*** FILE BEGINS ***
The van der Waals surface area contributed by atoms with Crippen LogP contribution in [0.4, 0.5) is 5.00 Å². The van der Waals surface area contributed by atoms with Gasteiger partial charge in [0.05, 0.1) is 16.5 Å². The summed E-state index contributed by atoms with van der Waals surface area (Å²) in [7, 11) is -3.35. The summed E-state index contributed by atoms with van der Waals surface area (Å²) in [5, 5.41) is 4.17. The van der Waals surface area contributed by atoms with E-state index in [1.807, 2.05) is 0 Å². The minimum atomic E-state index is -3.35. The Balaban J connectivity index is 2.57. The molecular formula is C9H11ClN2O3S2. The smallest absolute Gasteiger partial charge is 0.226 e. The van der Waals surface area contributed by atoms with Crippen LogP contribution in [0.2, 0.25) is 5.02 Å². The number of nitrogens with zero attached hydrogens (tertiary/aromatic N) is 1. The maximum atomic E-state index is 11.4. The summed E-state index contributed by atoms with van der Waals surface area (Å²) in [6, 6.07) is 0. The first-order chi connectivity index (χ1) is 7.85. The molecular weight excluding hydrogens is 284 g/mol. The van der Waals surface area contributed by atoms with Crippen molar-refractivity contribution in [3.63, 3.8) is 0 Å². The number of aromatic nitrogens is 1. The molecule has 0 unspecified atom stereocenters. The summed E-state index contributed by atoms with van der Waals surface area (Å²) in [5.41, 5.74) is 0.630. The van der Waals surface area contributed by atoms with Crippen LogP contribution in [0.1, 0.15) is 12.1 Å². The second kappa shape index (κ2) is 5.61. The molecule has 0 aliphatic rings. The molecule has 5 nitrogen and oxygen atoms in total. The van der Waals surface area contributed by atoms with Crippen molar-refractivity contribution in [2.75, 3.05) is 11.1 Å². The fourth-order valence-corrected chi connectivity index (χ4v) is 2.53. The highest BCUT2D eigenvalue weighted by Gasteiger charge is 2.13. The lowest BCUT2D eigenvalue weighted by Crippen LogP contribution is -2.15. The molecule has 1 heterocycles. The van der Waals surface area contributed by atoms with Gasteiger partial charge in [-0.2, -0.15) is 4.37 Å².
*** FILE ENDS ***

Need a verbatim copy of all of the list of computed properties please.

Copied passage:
The van der Waals surface area contributed by atoms with Crippen LogP contribution in [0.4, 0.5) is 5.00 Å². The van der Waals surface area contributed by atoms with Gasteiger partial charge in [0.05, 0.1) is 16.5 Å². The summed E-state index contributed by atoms with van der Waals surface area (Å²) in [7, 11) is -3.35. The summed E-state index contributed by atoms with van der Waals surface area (Å²) in [5, 5.41) is 4.17. The van der Waals surface area contributed by atoms with E-state index in [1.807, 2.05) is 0 Å². The minimum atomic E-state index is -3.35. The Balaban J connectivity index is 2.57. The molecular formula is C9H11ClN2O3S2. The smallest absolute Gasteiger partial charge is 0.226 e. The van der Waals surface area contributed by atoms with Crippen LogP contribution in [0.2, 0.25) is 5.02 Å². The number of nitrogens with zero attached hydrogens (tertiary/aromatic N) is 1. The maximum atomic E-state index is 11.4. The summed E-state index contributed by atoms with van der Waals surface area (Å²) in [6, 6.07) is 0. The first-order chi connectivity index (χ1) is 7.85. The molecular weight excluding hydrogens is 284 g/mol. The van der Waals surface area contributed by atoms with Crippen molar-refractivity contribution in [3.63, 3.8) is 0 Å². The number of aromatic nitrogens is 1. The molecule has 0 unspecified atom stereocenters. The summed E-state index contributed by atoms with van der Waals surface area (Å²) in [5.41, 5.74) is 0.630. The van der Waals surface area contributed by atoms with Crippen LogP contribution in [0.1, 0.15) is 12.1 Å². The second kappa shape index (κ2) is 5.61. The molecule has 0 aliphatic rings. The molecule has 5 nitrogen and oxygen atoms in total. The van der Waals surface area contributed by atoms with Crippen molar-refractivity contribution in [2.75, 3.05) is 11.1 Å². The fourth-order valence-corrected chi connectivity index (χ4v) is 2.53. The highest BCUT2D eigenvalue weighted by Gasteiger charge is 2.13. The lowest BCUT2D eigenvalue weighted by Crippen LogP contribution is -2.15. The molecule has 1 heterocycles. The van der Waals surface area contributed by atoms with Gasteiger partial charge in [-0.2, -0.15) is 4.37 Å².